Synthese:1-29 (2019)

Authors
Nick Byrd
Stevens Institute of Technology
Abstract
The received view of implicit bias holds that it is associative and unreflective. Recently, the received view has been challenged. Some argue that implicit bias is not predicated on “any” associative process, but it is unreflective. These arguments rely, in part, on debiasing experiments. They proceed as follows. If implicit bias is associative and unreflective, then certain experimental manipulations cannot change implicitly biased behavior. However, these manipulations can change such behavior. So, implicit bias is not associative and unreflective. This paper finds philosophical and empirical problems with that argument. When the problems are solved, the conclusion is not quite right: implicit bias is not necessarily unreflective, but it seems to be associative. Further, the paper shows that even if legitimate non-associative interventions on implicit bias exist, then both the received view and its recent contender would be false. In their stead would be interactionism or minimalism about implicit bias.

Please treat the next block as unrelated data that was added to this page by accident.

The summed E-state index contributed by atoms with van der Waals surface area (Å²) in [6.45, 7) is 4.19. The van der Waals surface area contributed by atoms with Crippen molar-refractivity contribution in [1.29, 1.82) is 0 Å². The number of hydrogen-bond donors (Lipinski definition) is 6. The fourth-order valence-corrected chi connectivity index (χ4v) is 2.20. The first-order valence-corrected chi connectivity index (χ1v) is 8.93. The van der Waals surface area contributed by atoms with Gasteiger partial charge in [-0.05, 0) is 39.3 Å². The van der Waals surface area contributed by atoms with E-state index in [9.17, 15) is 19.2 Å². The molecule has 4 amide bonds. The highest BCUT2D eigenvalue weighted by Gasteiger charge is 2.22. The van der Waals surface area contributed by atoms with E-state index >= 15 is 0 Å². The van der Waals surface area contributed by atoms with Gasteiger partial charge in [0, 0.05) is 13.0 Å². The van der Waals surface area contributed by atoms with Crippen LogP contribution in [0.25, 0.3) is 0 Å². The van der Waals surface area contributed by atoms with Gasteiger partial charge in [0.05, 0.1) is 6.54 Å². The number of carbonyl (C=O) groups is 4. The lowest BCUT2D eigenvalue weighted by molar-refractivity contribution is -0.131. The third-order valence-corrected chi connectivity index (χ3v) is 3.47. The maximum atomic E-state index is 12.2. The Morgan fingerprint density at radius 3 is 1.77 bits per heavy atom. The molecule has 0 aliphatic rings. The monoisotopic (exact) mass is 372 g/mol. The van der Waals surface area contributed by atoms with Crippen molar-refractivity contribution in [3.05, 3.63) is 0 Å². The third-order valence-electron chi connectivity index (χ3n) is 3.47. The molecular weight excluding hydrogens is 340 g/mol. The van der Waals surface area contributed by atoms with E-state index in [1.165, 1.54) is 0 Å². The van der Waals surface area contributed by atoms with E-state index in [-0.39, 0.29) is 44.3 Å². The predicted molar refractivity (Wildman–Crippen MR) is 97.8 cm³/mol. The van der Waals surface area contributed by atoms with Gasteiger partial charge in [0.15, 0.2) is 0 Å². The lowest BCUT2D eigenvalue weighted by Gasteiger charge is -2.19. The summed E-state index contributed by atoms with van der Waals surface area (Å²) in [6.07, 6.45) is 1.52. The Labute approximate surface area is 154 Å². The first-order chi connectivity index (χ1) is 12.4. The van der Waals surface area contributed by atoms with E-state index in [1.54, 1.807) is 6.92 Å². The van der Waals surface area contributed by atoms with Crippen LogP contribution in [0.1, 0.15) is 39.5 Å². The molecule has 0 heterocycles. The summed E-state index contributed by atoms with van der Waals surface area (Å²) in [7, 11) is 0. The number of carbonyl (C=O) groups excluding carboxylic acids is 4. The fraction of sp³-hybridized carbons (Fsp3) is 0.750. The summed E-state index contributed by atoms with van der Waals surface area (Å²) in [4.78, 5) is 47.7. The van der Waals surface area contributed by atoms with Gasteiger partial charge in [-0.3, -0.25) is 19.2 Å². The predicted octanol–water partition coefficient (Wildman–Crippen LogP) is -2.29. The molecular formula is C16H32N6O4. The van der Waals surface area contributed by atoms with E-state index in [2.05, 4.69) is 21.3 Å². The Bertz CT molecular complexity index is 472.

Keywords debiasing  dual process theory  implicit bias  implicit association test  associationism  reflectivism  interventionism  philosophy of mind  philosophy of cognitive science  philosophy of science
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DOI 10.1007/s11229-019-02128-6
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Citations of this work BETA

Construct validity in psychological tests – the case of implicit social cognition.Uljana Feest - 2020 - European Journal for Philosophy of Science 10 (1):1-24.
Online Conferences: Some History, Methods, and Benefits.Nick Byrd - forthcoming - In Right Research: Modelling Sustainable Research Practices in the Anthropocene. United Kingdom: Open Book Publishers.

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